United States v. Muhammad

116 F. App'x 862 | 9th Cir. | 2004


Defendant-Appellant Hashim Muhammad appeals the district court’s revocation of his term of supervised release. We have jurisdiction under 28 U.S.C. § 1291 and 18 U.S.C. § 3742, and we affirm.

Because the parties are familiar with the facts, we recite them only as necessary for this decision.

*863Muhammad contends he could not have violated California Penal Code § 273.6 (intentional and knowing violation of a protective order), because the order he is alleged to have violated was invalid. The proof of service of the notice of the July 21, 2003 hearing contained an invalid address for the process server. Because of this defect, Muhammad argues that the Notice, the July 21, 2003 hearing, and the resulting protective order are invalid. We disagree. The invalid address for the process server is a minor defect, and does not render the notice of hearing ineffective. See Sacks v. FSR Brokerage, Inc., 7 Cal. App.4th 950, 9 Cal.Rptr.2d 306, 312-13 (1992) (trial court did not err when it accepted as true the proof of personal service despite error on the proof of service form that indicated an incorrect address for the respondents alleged to have been served).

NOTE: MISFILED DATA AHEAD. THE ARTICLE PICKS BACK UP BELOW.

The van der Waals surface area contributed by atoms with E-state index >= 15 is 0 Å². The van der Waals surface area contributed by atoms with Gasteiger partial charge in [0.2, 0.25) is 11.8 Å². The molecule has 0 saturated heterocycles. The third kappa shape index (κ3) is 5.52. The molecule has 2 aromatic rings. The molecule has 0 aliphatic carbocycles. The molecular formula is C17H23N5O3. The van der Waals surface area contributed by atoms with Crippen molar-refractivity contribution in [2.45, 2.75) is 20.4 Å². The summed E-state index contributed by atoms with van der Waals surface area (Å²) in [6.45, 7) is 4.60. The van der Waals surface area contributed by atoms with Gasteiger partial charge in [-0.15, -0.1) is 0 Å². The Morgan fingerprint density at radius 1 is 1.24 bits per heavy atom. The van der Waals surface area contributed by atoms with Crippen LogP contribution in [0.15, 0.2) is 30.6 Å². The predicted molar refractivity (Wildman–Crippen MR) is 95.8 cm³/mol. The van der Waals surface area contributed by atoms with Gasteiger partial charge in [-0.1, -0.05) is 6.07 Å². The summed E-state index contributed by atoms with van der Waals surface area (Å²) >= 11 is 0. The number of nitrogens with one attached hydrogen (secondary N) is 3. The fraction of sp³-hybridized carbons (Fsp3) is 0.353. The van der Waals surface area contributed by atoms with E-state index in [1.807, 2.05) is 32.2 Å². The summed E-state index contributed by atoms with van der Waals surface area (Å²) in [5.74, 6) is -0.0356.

The notice of the hearing was valid, and proof of its service on Muhammad was adequate. Because Muhammad does not contend he was not served with the notice and there is no evidence in the record suggesting he did not receive actual notice of the July 21, 2003 hearing, we conclude that the protective order was valid. Given the validity of the protective order, Muhammad was required by state law to comply with it so long as he had actual notice of both its existence and its terms. Cal. PemCode § 836(c)(2). The evidence established that he had such notice.

Although there is no evidence that Muhammad was personally served with a copy of the protective order, he was informed by his probation officer that a protective order had been entered against him and that it prohibited him from calling his wife or otherwise having personal contact with her. Despite this notification, which Muhammad indicated he understood, Muhammad nonetheless disregarded the conditions of the protective order by going to his wife’s home and initiating personal contact with her. Accordingly, the district court did not err in determining that Muhammad was not denied due process and that he violated the terms of his supervised release by violating California Penal Code § 273.6.


This disposition, is not appropriate for publication and may not be cited to or by the courts of this circuit except as provided by Ninth Circuit Rule 36-3.